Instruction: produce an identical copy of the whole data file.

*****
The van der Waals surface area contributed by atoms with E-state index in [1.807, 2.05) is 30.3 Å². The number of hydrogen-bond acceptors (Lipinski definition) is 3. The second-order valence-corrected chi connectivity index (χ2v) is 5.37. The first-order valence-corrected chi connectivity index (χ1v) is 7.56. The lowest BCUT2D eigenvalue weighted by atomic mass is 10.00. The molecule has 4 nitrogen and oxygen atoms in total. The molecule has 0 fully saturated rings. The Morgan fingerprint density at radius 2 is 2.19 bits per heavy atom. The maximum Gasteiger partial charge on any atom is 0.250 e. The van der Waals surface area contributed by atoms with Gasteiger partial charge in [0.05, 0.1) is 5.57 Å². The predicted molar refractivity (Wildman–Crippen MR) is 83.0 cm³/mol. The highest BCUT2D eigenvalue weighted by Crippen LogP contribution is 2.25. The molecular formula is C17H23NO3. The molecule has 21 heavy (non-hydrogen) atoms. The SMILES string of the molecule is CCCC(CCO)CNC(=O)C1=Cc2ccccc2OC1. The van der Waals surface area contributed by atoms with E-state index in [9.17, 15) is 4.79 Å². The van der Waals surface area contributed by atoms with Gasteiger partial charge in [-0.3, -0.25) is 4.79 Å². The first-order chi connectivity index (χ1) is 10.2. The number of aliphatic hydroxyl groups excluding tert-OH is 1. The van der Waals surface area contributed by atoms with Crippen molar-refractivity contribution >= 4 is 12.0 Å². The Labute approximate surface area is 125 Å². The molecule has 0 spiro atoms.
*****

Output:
The van der Waals surface area contributed by atoms with E-state index in [1.807, 2.05) is 30.3 Å². The number of hydrogen-bond acceptors (Lipinski definition) is 3. The second-order valence-corrected chi connectivity index (χ2v) is 5.37. The first-order valence-corrected chi connectivity index (χ1v) is 7.56. The lowest BCUT2D eigenvalue weighted by atomic mass is 10.00. The molecule has 4 nitrogen and oxygen atoms in total. The molecule has 0 fully saturated rings. The Morgan fingerprint density at radius 2 is 2.19 bits per heavy atom. The maximum Gasteiger partial charge on any atom is 0.250 e. The van der Waals surface area contributed by atoms with Gasteiger partial charge in [0.05, 0.1) is 5.57 Å². The predicted molar refractivity (Wildman–Crippen MR) is 83.0 cm³/mol. The highest BCUT2D eigenvalue weighted by Crippen LogP contribution is 2.25. The molecular formula is C17H23NO3. The molecule has 21 heavy (non-hydrogen) atoms. The SMILES string of the molecule is CCCC(CCO)CNC(=O)C1=Cc2ccccc2OC1. The van der Waals surface area contributed by atoms with E-state index in [9.17, 15) is 4.79 Å². The van der Waals surface area contributed by atoms with Gasteiger partial charge in [-0.3, -0.25) is 4.79 Å². The first-order chi connectivity index (χ1) is 10.2. The number of aliphatic hydroxyl groups excluding tert-OH is 1. The van der Waals surface area contributed by atoms with Crippen molar-refractivity contribution >= 4 is 12.0 Å². The Labute approximate surface area is 125 Å². The molecule has 0 spiro atoms.